Since that 2008 US Open victory over Roco Mediate, Woods has been on a steady decline. The man who was once hailed as the heir apparent to the major victories crown held by Jack Nickalus, has now gone 16 months without a tour victory, let alone a major. The bright side for Woods is that he is back now, and for the first time in a long time, he says he’s “without pain” after a full weekend of golf. That isn’t only good news for Woods however, that is great news for the game of golf itself.
“Golf, maybe more than any other sport, has always, absolutely always, needed to be carried by one, two or three huge stars,” wrote Thomas Boswell for the Washington Post. Boswell is right, golf needs a cast, a cast of stars, not a cast of nice stories. And for whatever can be said about Woods, no one will deny that he is a star character whenhe plays.
Sure, golf has young rising stars in Rory Mcllroy, the worlds current number one. It has Jordan Spieth, a 21-year-old phenom that just beat Woods by 26 strokes in the Hero World Challenge. But golf needs more than just good players, they already have plenty of those. They need characters. In any good drama, one of the characters needs to be the bad guy, the villain. For golf, it need look no further than Eldrick “Tiger” Woods for its villain.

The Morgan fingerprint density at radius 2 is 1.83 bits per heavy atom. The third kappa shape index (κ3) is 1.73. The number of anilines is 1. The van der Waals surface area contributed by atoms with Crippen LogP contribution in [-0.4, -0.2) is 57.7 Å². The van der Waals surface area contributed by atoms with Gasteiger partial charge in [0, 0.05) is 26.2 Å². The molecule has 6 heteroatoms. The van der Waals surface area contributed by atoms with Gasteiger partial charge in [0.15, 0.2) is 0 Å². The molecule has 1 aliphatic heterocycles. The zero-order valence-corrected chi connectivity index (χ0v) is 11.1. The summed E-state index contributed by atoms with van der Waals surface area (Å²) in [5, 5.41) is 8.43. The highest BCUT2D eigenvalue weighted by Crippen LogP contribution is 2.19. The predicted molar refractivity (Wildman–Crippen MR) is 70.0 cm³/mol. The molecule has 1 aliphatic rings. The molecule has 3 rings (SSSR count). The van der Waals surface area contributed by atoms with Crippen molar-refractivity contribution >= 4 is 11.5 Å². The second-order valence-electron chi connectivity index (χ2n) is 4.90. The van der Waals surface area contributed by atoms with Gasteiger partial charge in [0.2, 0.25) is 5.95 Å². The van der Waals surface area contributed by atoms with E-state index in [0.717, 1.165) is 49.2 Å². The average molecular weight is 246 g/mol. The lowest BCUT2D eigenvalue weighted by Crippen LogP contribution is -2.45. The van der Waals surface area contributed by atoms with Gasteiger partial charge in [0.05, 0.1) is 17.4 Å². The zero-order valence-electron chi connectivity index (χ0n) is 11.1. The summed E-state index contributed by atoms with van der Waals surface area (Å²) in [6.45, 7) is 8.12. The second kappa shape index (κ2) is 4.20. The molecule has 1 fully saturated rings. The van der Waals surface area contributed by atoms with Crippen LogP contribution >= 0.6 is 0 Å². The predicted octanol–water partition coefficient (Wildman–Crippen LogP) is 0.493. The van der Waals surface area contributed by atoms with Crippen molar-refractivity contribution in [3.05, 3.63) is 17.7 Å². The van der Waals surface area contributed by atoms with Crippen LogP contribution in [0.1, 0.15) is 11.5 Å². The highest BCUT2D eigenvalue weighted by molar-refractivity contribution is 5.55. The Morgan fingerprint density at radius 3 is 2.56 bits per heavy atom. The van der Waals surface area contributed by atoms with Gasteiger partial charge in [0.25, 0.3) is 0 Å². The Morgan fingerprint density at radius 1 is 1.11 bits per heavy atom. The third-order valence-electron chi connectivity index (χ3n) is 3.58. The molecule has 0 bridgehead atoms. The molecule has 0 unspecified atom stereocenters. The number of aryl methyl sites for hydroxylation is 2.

When Tiger Woods plays, people watch. There are those who watch to root for him, but for the most part, people watch to root against him. Either way, they watch, and golf sorely needs those eyeballs now more than ever. But for those who argue that Tiger Woods can no longer match up with the likes of Mcllroy, Spieth, and Adam Scott, I would say to wait a little while longer before making such claims.
“I want to do what I always do: dominate” Woods told Golf Digest a few months ago. Personally, I believe Woods can return to form by Spring to give the young stars of golf their villain once again. Spieth and the likes need Woods back on the course, because when he plays, the spotlight is off of them, and projected squarely onto the surgically repaired back of Woods. They need their villain, and Woods willingly fits that role perfectly.
So as the golf season is just a few months away, the question of golf’s dependence on Tiger Woods is still looming over the fairways of every event on the tour. Plenty of players have had their chance to seize the spotlight as Woods did back in Augusta in 1997. For whatever reason, they couldn’t or they wouldn’t. The time to seize said spotlight is quickly evaporating because Tiger Woods is back, and if allowed, he’ll have no problem shining it directly on himself. Perhaps golf wants that, and perhaps golf needs that.